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I'm learning about the slice and coslice category constructs, and I think I understand the basics from Wikipedia.

However, in this lecture script (in German), there's another definition given, which sounds similar, but I'm not sure if it's really the same, or just somehow related to the slice/coslice categories.

On page 20 (Beispiel 2.4.18), the comma category is defined:

Let $C,D,E$ be categories and $F:C\to E$ and $G:D\to E$ be functors. First, we define the graph $(F\downarrow G)$, which has as objects triples $(c,d,f)$ with objects $c\in C,d\in D$ and a morphism $f:F(c)\to G(d)$. Between two objects $(c,d,f),(c',d',f')$, the arrows are pairs of morphisms $(\alpha:c\to c',\beta:d\to d')$ such that the diagram [...] commutes. Through the component-wise composition of arrows we get the category $(F\downarrow G)$.

On the next page (Beispiel 2.4.19.(3)), the following special case is given:

If $C=E$ and $F:\{c\}\to C$ is the inclusion of one object $c\in C$, then we write $(c\downarrow G)$ instead of $(F\downarrow G)$.

This sounds very similar to the slice or coslice category $(\mathcal C\downarrow A)$ or $(A\downarrow\mathcal C)$ as defined in Wikipedia, but there are differences:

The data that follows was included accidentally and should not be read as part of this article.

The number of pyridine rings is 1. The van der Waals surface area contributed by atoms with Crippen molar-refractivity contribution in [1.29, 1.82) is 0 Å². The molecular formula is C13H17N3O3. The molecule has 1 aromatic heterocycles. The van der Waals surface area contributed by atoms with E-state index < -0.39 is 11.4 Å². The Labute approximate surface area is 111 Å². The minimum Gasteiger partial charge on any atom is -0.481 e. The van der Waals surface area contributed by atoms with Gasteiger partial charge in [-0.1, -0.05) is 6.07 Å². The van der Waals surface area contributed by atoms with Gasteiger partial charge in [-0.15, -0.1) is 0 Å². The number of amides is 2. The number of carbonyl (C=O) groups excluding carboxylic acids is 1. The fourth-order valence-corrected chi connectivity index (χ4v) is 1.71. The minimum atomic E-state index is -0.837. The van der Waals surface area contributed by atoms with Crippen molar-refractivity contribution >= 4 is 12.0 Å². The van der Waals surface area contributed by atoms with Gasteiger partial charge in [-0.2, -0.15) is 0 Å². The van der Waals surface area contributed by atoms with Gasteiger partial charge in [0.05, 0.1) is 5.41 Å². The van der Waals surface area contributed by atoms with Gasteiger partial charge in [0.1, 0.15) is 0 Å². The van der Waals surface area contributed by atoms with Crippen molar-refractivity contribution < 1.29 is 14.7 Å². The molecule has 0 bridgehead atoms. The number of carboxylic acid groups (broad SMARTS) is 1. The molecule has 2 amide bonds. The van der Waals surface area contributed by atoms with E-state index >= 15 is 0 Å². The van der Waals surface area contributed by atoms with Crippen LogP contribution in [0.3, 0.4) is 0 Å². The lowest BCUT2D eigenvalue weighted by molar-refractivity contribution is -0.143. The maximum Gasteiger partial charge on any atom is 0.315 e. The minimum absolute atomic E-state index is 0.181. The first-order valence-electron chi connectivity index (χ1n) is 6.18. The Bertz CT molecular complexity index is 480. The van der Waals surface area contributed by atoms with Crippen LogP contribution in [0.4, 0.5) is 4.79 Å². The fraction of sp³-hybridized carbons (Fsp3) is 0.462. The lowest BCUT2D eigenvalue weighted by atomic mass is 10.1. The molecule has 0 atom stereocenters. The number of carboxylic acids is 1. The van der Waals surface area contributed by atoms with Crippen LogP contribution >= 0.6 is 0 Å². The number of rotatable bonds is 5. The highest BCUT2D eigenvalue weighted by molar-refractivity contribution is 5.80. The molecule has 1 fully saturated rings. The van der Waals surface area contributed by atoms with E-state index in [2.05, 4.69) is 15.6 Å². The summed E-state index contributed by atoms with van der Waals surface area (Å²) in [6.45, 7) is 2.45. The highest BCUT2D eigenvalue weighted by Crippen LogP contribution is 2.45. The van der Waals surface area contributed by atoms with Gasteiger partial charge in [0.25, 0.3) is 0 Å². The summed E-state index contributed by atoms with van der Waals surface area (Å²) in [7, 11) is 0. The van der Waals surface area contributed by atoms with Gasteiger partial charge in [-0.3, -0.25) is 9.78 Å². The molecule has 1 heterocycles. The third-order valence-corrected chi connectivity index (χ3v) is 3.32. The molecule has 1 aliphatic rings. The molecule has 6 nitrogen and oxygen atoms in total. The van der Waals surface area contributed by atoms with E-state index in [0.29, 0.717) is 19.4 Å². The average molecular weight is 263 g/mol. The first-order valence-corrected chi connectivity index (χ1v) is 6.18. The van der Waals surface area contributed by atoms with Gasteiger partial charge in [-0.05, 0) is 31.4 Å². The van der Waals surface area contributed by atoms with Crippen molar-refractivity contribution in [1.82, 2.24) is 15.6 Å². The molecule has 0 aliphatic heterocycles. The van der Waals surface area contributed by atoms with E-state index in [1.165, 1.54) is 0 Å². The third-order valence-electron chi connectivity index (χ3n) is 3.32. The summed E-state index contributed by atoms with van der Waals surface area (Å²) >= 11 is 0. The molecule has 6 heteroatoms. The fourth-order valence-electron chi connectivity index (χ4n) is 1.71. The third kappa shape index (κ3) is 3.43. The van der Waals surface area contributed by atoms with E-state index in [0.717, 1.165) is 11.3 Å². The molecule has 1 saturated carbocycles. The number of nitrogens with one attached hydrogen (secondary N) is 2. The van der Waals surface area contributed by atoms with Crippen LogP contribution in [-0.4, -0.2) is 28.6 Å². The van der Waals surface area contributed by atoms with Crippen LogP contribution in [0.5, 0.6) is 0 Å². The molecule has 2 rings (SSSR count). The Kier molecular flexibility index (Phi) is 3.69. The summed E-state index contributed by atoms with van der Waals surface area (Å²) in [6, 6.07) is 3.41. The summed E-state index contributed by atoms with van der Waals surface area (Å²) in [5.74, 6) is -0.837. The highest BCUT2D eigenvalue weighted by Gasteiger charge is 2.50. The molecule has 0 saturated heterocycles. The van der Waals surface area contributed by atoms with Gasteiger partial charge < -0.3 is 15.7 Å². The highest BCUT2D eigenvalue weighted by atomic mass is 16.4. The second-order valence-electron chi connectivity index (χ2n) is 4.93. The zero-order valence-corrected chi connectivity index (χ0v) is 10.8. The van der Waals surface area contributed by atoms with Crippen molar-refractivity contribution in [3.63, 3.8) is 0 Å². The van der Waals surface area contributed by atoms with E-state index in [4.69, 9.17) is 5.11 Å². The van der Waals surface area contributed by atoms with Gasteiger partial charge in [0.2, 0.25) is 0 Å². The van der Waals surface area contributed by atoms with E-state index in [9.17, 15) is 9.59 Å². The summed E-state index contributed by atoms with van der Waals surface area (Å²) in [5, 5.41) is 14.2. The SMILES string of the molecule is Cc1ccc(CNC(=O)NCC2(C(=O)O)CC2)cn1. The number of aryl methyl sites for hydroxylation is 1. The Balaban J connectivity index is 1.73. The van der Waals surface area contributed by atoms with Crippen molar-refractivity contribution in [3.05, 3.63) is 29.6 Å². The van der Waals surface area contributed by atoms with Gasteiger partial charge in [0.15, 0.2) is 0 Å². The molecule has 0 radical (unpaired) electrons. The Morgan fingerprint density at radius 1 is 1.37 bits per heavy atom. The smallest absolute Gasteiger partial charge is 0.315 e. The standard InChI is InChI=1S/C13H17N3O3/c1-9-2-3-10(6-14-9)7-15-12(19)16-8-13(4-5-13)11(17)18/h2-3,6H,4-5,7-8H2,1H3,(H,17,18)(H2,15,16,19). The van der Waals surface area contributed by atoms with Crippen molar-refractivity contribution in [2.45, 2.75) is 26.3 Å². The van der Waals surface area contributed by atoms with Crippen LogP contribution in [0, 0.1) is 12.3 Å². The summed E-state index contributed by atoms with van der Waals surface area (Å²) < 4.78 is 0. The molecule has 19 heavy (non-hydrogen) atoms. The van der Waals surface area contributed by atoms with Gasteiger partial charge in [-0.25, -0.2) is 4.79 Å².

• In Wikipedia, one of the "source categories" is isomorphic to the target category while the other one is the terminal (one object, one morphism) category. In the lecture script, this "one-object inclusion functor" does not come from the terminal category but from the one that's isomorphic to the target category of both functors.
  • In Wikipedia, the category under construction are noted as e.g. $(\mathcal C\downarrow A)$, which is a category and an object. In the lecture script, the notation is $(c\downarrow G)$, which is an object and a functor.

How are these definitions related to each other?

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The distinction in your first bullet is not what actually occurs. As the notation says, the inclusion functor $F$ has domain the terminal category $\{c\}$. There's a typo in the lecture notes: your last quote should begin "If $D=E$."

The author also fails to make clear that in the special case $G$ is meant to be the identity functor of $D$ (and of $E=D$.) So the two definitions agree, that is, $(\mathcal C\downarrow A)=(\text{id}_\mathcal{C}\downarrow c)$, in Wiki's and the lecturer's notation respectively.

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  • $\begingroup$ Any explanation for the downvote? $\endgroup$ – Kevin Carlson Feb 2 '16 at 16:13

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